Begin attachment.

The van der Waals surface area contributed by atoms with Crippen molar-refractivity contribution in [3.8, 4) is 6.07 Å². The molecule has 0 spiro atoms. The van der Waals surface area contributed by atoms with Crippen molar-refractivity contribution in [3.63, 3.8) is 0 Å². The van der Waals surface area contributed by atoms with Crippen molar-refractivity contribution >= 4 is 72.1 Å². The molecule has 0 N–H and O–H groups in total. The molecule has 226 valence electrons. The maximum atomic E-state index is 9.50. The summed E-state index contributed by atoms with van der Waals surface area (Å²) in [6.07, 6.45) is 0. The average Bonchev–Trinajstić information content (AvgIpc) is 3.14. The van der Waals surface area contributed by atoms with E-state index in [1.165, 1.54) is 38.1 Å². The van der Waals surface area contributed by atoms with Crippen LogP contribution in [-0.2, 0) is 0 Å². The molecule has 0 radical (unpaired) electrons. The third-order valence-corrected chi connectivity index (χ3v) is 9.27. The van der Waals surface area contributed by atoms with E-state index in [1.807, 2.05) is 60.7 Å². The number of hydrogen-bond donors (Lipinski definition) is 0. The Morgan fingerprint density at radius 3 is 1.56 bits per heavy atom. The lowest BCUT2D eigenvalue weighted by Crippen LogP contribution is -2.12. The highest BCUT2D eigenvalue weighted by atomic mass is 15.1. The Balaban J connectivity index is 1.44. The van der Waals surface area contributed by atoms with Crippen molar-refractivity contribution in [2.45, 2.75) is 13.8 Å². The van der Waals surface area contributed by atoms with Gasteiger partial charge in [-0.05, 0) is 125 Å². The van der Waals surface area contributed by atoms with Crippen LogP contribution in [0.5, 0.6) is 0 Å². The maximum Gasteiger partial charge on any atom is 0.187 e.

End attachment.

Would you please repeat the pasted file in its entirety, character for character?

The van der Waals surface area contributed by atoms with Crippen molar-refractivity contribution in [3.8, 4) is 6.07 Å². The molecule has 0 spiro atoms. The van der Waals surface area contributed by atoms with Crippen molar-refractivity contribution in [3.63, 3.8) is 0 Å². The van der Waals surface area contributed by atoms with Crippen molar-refractivity contribution >= 4 is 72.1 Å². The molecule has 0 N–H and O–H groups in total. The molecule has 226 valence electrons. The maximum atomic E-state index is 9.50. The summed E-state index contributed by atoms with van der Waals surface area (Å²) in [6.07, 6.45) is 0. The average Bonchev–Trinajstić information content (AvgIpc) is 3.14. The van der Waals surface area contributed by atoms with E-state index in [1.165, 1.54) is 38.1 Å². The van der Waals surface area contributed by atoms with Crippen LogP contribution in [-0.2, 0) is 0 Å². The molecule has 0 radical (unpaired) electrons. The third-order valence-corrected chi connectivity index (χ3v) is 9.27. The van der Waals surface area contributed by atoms with E-state index in [1.807, 2.05) is 60.7 Å². The number of hydrogen-bond donors (Lipinski definition) is 0. The Morgan fingerprint density at radius 3 is 1.56 bits per heavy atom. The lowest BCUT2D eigenvalue weighted by Crippen LogP contribution is -2.12. The highest BCUT2D eigenvalue weighted by atomic mass is 15.1. The Balaban J connectivity index is 1.44. The van der Waals surface area contributed by atoms with Crippen molar-refractivity contribution in [2.45, 2.75) is 13.8 Å². The van der Waals surface area contributed by atoms with Gasteiger partial charge in [-0.05, 0) is 125 Å². The van der Waals surface area contributed by atoms with Crippen LogP contribution in [0.5, 0.6) is 0 Å². The maximum Gasteiger partial charge on any atom is 0.187 e.